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Pre-Conference Workshops

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Saturday, April 28, 2012
1:00 p.m. — 5:00 p.m.

W01
Person-Environment Fit: Designs for Optimal Aging
Judah L. Ronch, PhD, Dean of the Erickson School at UMBC, Baltimore, Maryland
Dr. William H. Thomas, Founder, Changing Aging; Founder, The Eden Alternative and Green House Project
Margaret Calkins, PhD, CAPS, EDAC, President, I.D.E.A.S., Inc.

This boot camp will address designs for optimal aging by looking at patterns of changes that characterize aging adults. The objective is to understand the effects of these changes on a person's function, psychosocial engagement and quality of life, and how to optimize these with environmental design. Sessions will cover aging and the environment by examining sensory, physiological and cognitive challenges, and the relevant design concepts and tips that maximize function for the greatest number of individuals.

$249 for EFA.11 attendees, $349 for non-attendees.



Sunday, April 29, 2012
1:00 p.m. — 3:00 p.m.

W02
Fun House or Mad House?
Chip Burns, President, The Asbury Group—Integrated Technologies, LLC
Leslie (Lili) Dwight, CIO, Masonic Health System of Massachusetts

Are you wrestling with the questions of "What technologies will my consumer want?", "How do I ensure that my designs address adoptable technologies (remember Beta Max)?", or "What is a mature technology that has an ROI?"

Whether building for a community or an individual, technology for assistive environments is key to a rich life for your clients. In this workshop we will review a variety of technologies, both in use and in the pipeline, that are putting health management, service utilization and security in the hands of the consumer.



Sunday, April 29, 2012
1:00 p.m. — 3:00 p.m.

W03
Senior Housing Development Boot Camp
James M. Warner, FAIA, JSA l Architects Interiors Planners
Kevin Burke, CEO, North Hill Communities, Inc.
Robert Snyder, President and CEO, Stone trust Partners

So, you want to develop or reposition a community; Assisted living, independent living or a CCRC. Where do you start? Who constitutes the team? What will it cost? How long will it take? Boomer demographics, the financial marketplace and repositioning vs. new development are rewriting the rules. Out with the old and in with the new reality.

Because buildings are aging and market changes are occurring, opportunities for renewal are abounding in senior housing. Transforming the old into something with current and future market appeal is a daunting task that goes beyond understanding design alone. Right brain thinking is critical to success. How else could someone negotiate the ocean of change that is facing the senior housing industry? By using real-life examples, this session will de-layer the onion of the repositioning process. Starting with the 26-year-old campus of North Hill, in Needham, Massachusetts, this boot camp will review the basics of senior housing and the major components of the renewal process.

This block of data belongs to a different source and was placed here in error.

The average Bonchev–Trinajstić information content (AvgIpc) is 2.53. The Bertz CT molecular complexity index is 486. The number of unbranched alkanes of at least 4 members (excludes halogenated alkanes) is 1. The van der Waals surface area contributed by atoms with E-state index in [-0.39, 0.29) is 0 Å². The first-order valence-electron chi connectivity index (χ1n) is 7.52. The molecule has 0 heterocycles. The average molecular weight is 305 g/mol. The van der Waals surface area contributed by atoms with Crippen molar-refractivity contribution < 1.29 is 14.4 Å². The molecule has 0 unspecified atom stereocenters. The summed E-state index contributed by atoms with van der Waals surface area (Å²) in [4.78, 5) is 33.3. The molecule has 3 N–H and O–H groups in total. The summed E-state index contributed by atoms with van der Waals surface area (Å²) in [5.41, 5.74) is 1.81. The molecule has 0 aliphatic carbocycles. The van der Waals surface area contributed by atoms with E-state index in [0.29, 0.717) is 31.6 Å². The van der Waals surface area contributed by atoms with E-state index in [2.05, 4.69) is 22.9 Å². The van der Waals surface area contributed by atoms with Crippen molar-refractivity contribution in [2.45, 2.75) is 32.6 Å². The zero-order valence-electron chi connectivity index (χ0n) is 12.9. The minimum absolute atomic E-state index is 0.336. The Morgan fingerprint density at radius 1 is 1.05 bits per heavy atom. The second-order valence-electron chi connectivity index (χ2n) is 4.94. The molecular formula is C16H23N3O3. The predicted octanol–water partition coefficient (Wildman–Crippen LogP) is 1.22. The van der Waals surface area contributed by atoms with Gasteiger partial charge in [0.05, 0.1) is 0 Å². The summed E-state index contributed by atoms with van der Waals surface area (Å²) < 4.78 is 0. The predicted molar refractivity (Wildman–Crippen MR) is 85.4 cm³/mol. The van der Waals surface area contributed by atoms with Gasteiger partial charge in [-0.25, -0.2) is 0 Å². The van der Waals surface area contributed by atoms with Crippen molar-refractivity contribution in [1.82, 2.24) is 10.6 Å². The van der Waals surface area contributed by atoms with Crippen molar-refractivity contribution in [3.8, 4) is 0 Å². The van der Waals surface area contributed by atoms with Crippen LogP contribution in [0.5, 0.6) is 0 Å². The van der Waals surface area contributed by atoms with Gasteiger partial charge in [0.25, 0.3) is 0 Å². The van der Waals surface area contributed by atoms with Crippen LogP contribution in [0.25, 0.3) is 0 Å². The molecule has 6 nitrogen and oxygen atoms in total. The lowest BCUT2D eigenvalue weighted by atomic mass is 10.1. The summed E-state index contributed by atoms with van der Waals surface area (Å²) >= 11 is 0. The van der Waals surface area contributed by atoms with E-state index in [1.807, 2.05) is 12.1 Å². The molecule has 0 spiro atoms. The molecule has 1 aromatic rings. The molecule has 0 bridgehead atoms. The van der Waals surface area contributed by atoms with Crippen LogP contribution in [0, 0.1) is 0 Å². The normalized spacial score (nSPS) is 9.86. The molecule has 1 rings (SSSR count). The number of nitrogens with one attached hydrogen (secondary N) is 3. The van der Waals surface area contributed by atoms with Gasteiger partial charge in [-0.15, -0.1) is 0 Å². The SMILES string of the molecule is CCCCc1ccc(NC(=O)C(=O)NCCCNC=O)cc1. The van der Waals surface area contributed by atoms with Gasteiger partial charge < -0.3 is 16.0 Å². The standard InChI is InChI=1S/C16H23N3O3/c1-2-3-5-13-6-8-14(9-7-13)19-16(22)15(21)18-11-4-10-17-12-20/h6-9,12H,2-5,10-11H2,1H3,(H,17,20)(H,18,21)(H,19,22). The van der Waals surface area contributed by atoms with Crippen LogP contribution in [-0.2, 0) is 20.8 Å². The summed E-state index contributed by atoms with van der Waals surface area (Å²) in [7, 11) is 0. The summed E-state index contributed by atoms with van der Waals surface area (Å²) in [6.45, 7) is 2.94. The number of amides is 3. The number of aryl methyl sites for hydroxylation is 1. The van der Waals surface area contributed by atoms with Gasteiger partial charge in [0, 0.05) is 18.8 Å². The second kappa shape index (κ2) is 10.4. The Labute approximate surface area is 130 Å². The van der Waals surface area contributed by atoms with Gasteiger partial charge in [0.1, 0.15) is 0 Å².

This session will provide a current example through a case study of how to move your current or potential client further through the process, the type of team you will need and how to mitigate as much risk as possible.

 



Sunday, April 29, 2012
1:00 p.m. — 3:00 p.m.

W04
New Models for Independent Senior's Housing
Eric S. McRoberts, AIA, Partner, RLPS Architects-Planning-Architecture-Interior Design

The economic recession, along with the flat housing and challenging bond markets, is forcing providers and architects to explore alternative independent housing models. Those serving today's elderly consumers must continually look beyond traditional models and seek new and better housing options. This interactive workshop will offer critical lessons learned and explore every opportunity for innovative design solutions that respect today's economic realities while improving the quality of life for our aging population. Attendees will explore new directions in senior housing which run counter to common assumptions, review specific case studies involving reinvented hybrid homes and apartments and discuss design solutions that are comfortable, user-friendly, and homelike while gaining economic efficiencies. Attendees will together explore these new options and be challenged to formulate new concepts that will enable providers to remain relevant in today's economic and market realities.



Sunday, April 29, 2012
3:00 p.m. — 4:00 p.m.

W05
Third Annual AIAS/SAGE Student Design Competition
Kaye Brown, PhD, Adjunct Associate Professor, Boston University, College of Arts & Sciences, Department of Anthropology
James (Skip) Gregory, Principal, Health Facility Consulting
Jack Bowersox, Managing Partner, Life Wellness Communities Development Company, LLC

During this year's AIAS/SAGE Student Design Competition, all architects-in-training who were enrolled in design schools in North America were challenged to design a combination renovation/replacement 60-bed skilled nursing home with a particular emphasis on using the existing site for extending designed space for wellness and therapy. To encourage state-of-the-art submissions, competing teams were supplied with numerous resources, including the new state of Florida building code guidelines that support and encourage resident-centered care within small-scale residential neighborhoods. The main challenge of the competition was to fit all the supporting services required for long-term care for 60 residents into a project that incorporates the site's opportunities for extending designed space beyond the building envelope. The winners will be announced and the first-place design team members will present their work at this session.